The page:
Driving towards Oak Ridge Farm in Arrington, it’s difficult to imagine 25,000 people filling the surrounding fields for the annual Lockn’ Music Festival. In August, dust still traced a lone car driving down the farm’s gravel roads, but this month brings the festival and, with it, a level of activity that’s rare in this area.
Now in its third year, Lockn’ co-founder Dave Frey says, “Basically, we have a jam rock-based festival that’s very focused on music. A lot of the major music festivals that are national have several bands that play all at the same time. We’re not that.” With two stages, side-by-side, focus is always on a single band, that is, until their set concludes and another band seamlessly draws the crowd’s attention to the opposite stage. There are no breaks in the flow of music, no audience anxiety about having to choose between bands playing concurrently. Every band performs for all in attendance.
Frey and his partner, Peter Shapiro, both longtime event promoters and band managers, dig deep through their networks to curate Lockn’ each year. Frey says, “We get unique artist interactions because we’re friends with everybody and we talk to them.” The duo picks bands that they like and the schedule speaks for itself, boasting jam bands and rock royalty like Widespread Panic and Robert Plant, as well as unique onstage collaborations such as this year’s Joe Cocker tribute with the Tedeschi Trucks Band, Leon Russell, Chris Robinson, and others.
The co-founders have also been in the business long enough to know how hard it is for local bands to catch a break. To this end, they started the Rockn’ to Lockn’ series as a lead-up to the festival itself. In short, it’s a statewide battle of the bands that guarantees winners a place onstage at Lockn’. Frey says, “There are so many great local groups and so few avenues for opportunity that we thought it’d be a good thing to do.” The series kicked off in 2014 but grew significantly this year thanks to Jess Martin. As WNRN Local Music Director, Martin is heavily involved in the Commonwealth’s music scene, which made her the perfect person to take the reins for Rockn’ to Lockn’ in 2015. She says, “I've discovered so much music through this and it's my favorite part of the whole process.”
Martin continues, “The battles last year were hosted out of Richmond and Charlottesville, but with our music scene being so big across the state, adding more cities grew the diversity of entries and talent. This year, events were held in Virginia Beach, Falls Church, Charlottesville, and Richmond.” Selected bands competed at one of the four battles and the winners from each region get to play Lockn’.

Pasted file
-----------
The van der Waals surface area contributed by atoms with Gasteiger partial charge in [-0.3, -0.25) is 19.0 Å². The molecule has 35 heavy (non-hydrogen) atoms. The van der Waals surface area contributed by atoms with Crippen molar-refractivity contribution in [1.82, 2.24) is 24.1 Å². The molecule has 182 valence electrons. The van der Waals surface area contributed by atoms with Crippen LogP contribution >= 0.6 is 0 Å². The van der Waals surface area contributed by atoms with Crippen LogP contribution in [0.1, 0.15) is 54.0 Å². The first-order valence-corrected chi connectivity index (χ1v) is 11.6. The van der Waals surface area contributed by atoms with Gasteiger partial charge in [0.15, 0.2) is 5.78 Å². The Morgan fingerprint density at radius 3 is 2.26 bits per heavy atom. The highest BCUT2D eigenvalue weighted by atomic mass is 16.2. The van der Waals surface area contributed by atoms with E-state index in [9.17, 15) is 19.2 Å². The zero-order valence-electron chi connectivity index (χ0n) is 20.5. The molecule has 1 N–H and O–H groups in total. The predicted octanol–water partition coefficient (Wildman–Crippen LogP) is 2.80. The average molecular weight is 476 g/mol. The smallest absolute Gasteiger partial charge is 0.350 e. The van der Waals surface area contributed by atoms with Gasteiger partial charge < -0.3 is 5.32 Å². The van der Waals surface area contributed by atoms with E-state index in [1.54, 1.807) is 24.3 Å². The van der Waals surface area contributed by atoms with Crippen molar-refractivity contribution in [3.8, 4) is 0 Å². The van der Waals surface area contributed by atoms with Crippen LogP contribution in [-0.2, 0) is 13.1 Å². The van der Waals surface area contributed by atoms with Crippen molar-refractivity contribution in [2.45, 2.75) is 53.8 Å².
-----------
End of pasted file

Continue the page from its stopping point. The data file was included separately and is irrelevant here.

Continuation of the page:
The winning band from the Charlottesville event was Lord Nelson, a five-member group led by Bram and Kai Crowe-Getty, brothers who grew up ten minutes away from Oak Ridge Farm. Together with bandmates Henry Jones, Trevor Pietsch, and Robert Word, the siblings conjure a raucous version of southern rock n’ roll. With an infectious stage presence, the band combines driving guitar licks, blues funk trombone, and a rhythm section that’ll get any toe tapping. And for Lockn’, they’re adding something new to the mix. Bram recalls, “Before Rockn’ to Lockn’, we were trying to think of things we could do to make the performance special.” They reached out to The Jackson Sisters, a pair of singers who are friends of the band, who agreed to join in on vocals for the live performance. “For us, it was the icing on the cake for the night and it was a really fun surprise for folks. They’re both such talented singers, so we were blown away that they made the time,” says Bram.
Like each of the Rockn’ to Lockn’ bands, Lord Nelson will perform as one day’s opening act for Lockn’, taking the stage at an eye-popping 11 AM on Saturday. The Jackson Sisters will again join them for the show, making it another a unique opportunity for the young band. Kai says, “It’ll be cool from a professional perspective to see the backstage at a festival like this. To see how it’s run, how people interact, how the whole thing is put together. We’ve played festivals, but nothing at this scale.” Bram adds, “The exciting part is that we’re part of this musical event where there are all these idols that we grew up on.”
While the music is certainly the main draw, Lockn’ also continues to grow in the other amenities offered for festival-goers. There are extensive mountain biking trails as well as yoga, swimming, drum circles, and disc golf to be enjoyed on the farm. And let’s not forget the food, which is curated by Ben Thompson of The Rock Barn butchery in Nelson County. When he isn’t curing or cooking his own field-to-fork pork delicacies, Thompson selects the food and beverage vendors featured at the four-day event. He says, “A festival of this size is a really unique opportunity to showcase these things, but it has to be done in the right way. We’re lucky that Dave has chosen food as an important aspect and texture that we want to create here.” Many vendors are local to the central Virginia region and source their materials from nearby. Food options cover a myriad of tastes and eating habits, while drink selections range from locally brewed beers, cider, or kombucha to fresh juices, teas, and coffee. Thompson reflects, “Obviously, the music is the focus of the show, but the food quickly becomes a substantial part of the experience.”
Lockn’ Music Festival takes place at Oak Ridge Farm on September 10-13. For full schedule and tickets, visit locknfestival.com.